It happens all the time. A company has the right security policies in place but misconfigures the environment. They think they are protected. Everything looks fine. They locked the doors and boarded up the windows to the room where the crown jewels are kept, but nobody noticed that the safe that holds the jewels is no longer in that room. Accidentally, it was moved to another location, which is left wide open.
Here’s another common scenario. When working in the cloud, someone in your company can easily turn on a policy that allows anyone to gain access to your critical resources. Or, maybe you grant temporary access to a vendor for maintenance or troubleshooting but then forget to revoke the access. There may be legitimate reasons to grant access, but if that resource is compromised, your cloud can be infected.
Cloud Environments Are Constantly Evolving and Easy to Misconfigure
The challenge in today’s cloud environment is that things are never static. Things are spinning up constantly, new endpoints are being added, and new connections are being made. Cloud users can easily misconfigure or forget to revoke access to critical resources. So you lock the front door and think you’re safe when the back door might be open or someone is opening and closing new windows all the time.
Nearly seven in 10 organizations report dealing with cyberattacks from the exploitation of an unknown or unmanaged asset connected to the internet. With today’s complex cloud, multi-cloud, and hybrid cloud environments, uncovering the hidden attack surface is crucial to uncover every potential resource that could be compromised.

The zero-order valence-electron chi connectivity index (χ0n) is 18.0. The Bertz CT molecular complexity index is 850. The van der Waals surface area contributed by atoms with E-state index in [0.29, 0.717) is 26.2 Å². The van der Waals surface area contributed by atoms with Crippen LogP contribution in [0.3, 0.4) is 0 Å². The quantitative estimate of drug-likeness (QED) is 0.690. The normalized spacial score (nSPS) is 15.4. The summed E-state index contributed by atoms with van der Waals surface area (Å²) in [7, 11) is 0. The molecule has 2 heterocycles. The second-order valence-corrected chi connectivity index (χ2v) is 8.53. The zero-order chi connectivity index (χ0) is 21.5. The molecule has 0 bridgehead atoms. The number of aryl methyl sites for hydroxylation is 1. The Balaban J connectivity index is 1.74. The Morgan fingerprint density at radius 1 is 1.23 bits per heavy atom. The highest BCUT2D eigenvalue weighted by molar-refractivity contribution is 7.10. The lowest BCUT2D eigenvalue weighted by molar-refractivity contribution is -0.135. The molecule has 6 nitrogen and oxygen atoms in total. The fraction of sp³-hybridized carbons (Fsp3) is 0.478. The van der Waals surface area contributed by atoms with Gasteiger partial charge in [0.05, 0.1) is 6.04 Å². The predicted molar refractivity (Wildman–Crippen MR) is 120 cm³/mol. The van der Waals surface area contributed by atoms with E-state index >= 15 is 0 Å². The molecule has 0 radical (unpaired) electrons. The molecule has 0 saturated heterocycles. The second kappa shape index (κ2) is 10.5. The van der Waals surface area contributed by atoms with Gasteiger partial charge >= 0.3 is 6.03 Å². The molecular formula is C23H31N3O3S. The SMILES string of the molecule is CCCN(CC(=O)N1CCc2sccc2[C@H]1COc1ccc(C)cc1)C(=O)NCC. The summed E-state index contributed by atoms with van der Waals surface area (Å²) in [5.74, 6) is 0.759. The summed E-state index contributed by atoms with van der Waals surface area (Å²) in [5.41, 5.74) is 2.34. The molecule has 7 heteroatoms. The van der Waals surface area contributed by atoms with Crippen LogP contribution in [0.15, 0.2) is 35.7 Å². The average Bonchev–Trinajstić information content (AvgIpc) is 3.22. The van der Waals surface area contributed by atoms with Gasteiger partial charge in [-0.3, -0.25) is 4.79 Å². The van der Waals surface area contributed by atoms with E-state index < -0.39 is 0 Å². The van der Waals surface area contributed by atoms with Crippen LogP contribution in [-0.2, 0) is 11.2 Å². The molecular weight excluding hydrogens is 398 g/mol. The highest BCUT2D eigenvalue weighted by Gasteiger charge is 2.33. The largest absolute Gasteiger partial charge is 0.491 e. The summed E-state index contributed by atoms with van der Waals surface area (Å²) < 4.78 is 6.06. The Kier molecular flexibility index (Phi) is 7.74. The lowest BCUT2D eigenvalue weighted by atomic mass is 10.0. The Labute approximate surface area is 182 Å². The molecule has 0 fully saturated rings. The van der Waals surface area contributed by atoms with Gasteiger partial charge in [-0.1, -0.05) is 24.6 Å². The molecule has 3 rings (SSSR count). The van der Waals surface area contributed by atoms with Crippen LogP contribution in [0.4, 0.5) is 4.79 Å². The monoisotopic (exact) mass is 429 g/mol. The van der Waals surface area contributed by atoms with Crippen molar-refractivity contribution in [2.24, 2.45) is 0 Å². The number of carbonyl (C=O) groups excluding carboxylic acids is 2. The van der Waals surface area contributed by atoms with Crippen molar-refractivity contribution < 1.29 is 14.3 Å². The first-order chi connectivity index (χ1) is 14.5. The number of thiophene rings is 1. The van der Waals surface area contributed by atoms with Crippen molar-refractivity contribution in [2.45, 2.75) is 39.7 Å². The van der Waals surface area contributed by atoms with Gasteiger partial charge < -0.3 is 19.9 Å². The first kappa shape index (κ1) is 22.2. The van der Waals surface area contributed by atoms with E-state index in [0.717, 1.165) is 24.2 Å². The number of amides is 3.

What is the Hidden Attack Surface?
Uncovering the hidden attack surface involves knowing all unknown resources in your cloud and finding all attack paths to the resources – not just the most likely paths like most CNAPP/CSPM vendors. Finding all attack paths requires deep intelligence to map the full cloud network and determine every potential exposure point.
Cybercriminals are constantly looking for pathways, or hidden attack paths, to get to your crown jewels. With today’s emphasis on cybersecurity, companies rarely leave the front door open to let hackers walk right in. But there may be vulnerabilities that do allow access and then a pathway to reach the jewels. It may be a twisted and convoluted path, but it gets hackers where they want to go.
An attack path analysis details every endpoint and connection to show how threat actors could enter your house and travel the path to find what they’re looking for. By highlighting every possible path and policy detail associated with these pathways, you gain comprehensive visibility into your network.
This information details the traffic that can enter or exit a hop on the attack path and what controls are enabling them to uncover areas of unintended access to critical cloud resources.
Mapping the Entire Infrastructure
Some other solutions are also inadequate to map the entire infrastructure.
Let’s say you have someone conducting penetration testing. Pen testing focuses on the major attack points but doesn’t identify every single way, inside out, to connect to those resources. Think of it this way: You want to drive from San Jose to San Francisco. Nearly everyone making that drive will use the 101 or 280. But 880 can also connect, and there are thousands of side routes that you could use to make the ride. It may take a long time, but you’ll ultimately get to your destination.
Pen tests focus on the most typical routes. Plus, routes are constantly changing. They don’t take into account that new subdivision that didn’t exist last week that allows through traffic. You may segment your data, but new pathways evolve that suddenly allow lateral movement. Without real-time attack path analysis, you may be secure one moment and insecure the next.